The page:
Amnesty said the victims were among some 60 gendarmes and a number of civilians, including about 50 of their children, who had been detained on 6 October by the MPCI. Some of the victims were executed in a military prison while others were killed at the site of a mass grave after being made to bury their comrades, according to testimonies which Amnesty investigators who visited Cote d'Ivoire in December obtained from survivors of the massacre.
The human rights watchdog said it had originally delayed the publication of its report so as not to endanger the lives of its sources, some of whom were still in the hands of the rebels. However, the detainees had since been able to buy their freedom after paying ransoms ranging from about US $1,250 to US $1,670 (in local currency), collected by friends and relatives and sent to their goalers.
Amnesty also said that at a meeting in Paris on 29 January with MPCI Secretary-General Guillaume Soro and other MPCI leaders, it had asked the group to identify the perpetrators of the massacres and relieve them of their posts so as to prevent future abuses.
According to Amnesty, the MPCI leaders had not denied the reports although they said they had no personal knowledge of the facts. They also said they were willing to accept an international investigation as long as it covered abuses committed by all sides since the start of the conflict in September 2002.
However, on Thursday, the MPCI denied the accusations by Amnesty, calling them a political diversion. AFP reported one of the rebel chiefs, Sgt Cherif Ousmane, as saying that the gendarmes were killed during fighting, not in cold blood. He claimed that the report had been issued to give Ivorian President Laurent Gbagbo an excuse for not implementing an agreement concluded by the rebels and Cote d'Ivoire's main political parties in late January in Marcoussis, Paris.
The Marcoussis agreement provides for a government of national reconciliation headed by a consensus prime minister. Former premier Seydou Diarra was chosen nearly a month ago to head the new government but his efforts to put together a cabinet including representatives of the parties to the Marcoussis agreement have so far been unsuccessful.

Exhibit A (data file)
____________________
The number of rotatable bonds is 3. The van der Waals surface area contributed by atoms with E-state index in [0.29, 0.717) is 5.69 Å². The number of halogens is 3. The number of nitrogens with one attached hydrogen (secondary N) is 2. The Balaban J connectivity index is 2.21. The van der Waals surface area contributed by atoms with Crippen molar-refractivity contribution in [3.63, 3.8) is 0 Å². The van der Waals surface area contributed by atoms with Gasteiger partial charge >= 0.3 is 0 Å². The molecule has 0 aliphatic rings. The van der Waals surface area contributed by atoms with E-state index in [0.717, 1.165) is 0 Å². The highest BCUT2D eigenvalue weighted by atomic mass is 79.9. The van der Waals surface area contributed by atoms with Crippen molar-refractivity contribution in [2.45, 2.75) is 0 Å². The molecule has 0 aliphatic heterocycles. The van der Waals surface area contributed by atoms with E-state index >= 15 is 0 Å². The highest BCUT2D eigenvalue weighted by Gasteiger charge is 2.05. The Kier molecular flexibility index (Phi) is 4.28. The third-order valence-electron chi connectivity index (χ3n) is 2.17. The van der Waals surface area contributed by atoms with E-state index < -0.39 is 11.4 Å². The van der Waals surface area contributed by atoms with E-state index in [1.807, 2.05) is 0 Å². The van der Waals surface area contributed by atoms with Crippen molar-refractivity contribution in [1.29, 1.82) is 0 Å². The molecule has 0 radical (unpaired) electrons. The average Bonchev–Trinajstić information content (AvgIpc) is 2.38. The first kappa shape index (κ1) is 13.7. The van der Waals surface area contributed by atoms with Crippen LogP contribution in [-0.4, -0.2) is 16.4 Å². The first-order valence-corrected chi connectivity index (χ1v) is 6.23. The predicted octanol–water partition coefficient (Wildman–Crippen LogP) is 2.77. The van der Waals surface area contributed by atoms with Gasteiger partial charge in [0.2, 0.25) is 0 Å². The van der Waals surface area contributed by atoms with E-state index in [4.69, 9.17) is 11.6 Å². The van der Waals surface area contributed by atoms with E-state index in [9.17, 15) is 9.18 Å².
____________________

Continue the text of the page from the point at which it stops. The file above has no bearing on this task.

Reacting to the Amnesty report on Thursday, a spokesman for the French government said all human rights abuses committed since 19 September - the start of the rebellion - should be identified and their perpetrators tried, AFP reported.
Amnesty also referred to other massacres committed since September, including in Daloa, where many Malians, Burkinabe and Guineans were killed in October 2002 when loyalist forces recaptured the western town from the rebels. Other massacres - blamed on loyalist forces - were perpetrated in Monoko-Zohi and Man, both in the west, in November and December.
Amnesty linked the series of massacres to the issue of impunity in general, and in particular to the fact that the killing of young Northerners by gendarmes during political upheavals in Abidjan in October 2001 had gone unpunished. Those killings came to light when the bodies of 50 youths were found in a wooded area in the Abidjan neighbourhood of Yopougon.
The international watchdog noted that, according to survivors of the October 2002 massacre, the perpetrators had presented their act as retribution for the Yopougon killings.
"The impunity enjoyed by those responsible for the Yopougon massacre, in particular, fed the rancour of the relatives of the victims and affected the trust which the inhabitants of Cote d'Ivoire had in the justice of their country," Amnesty said.
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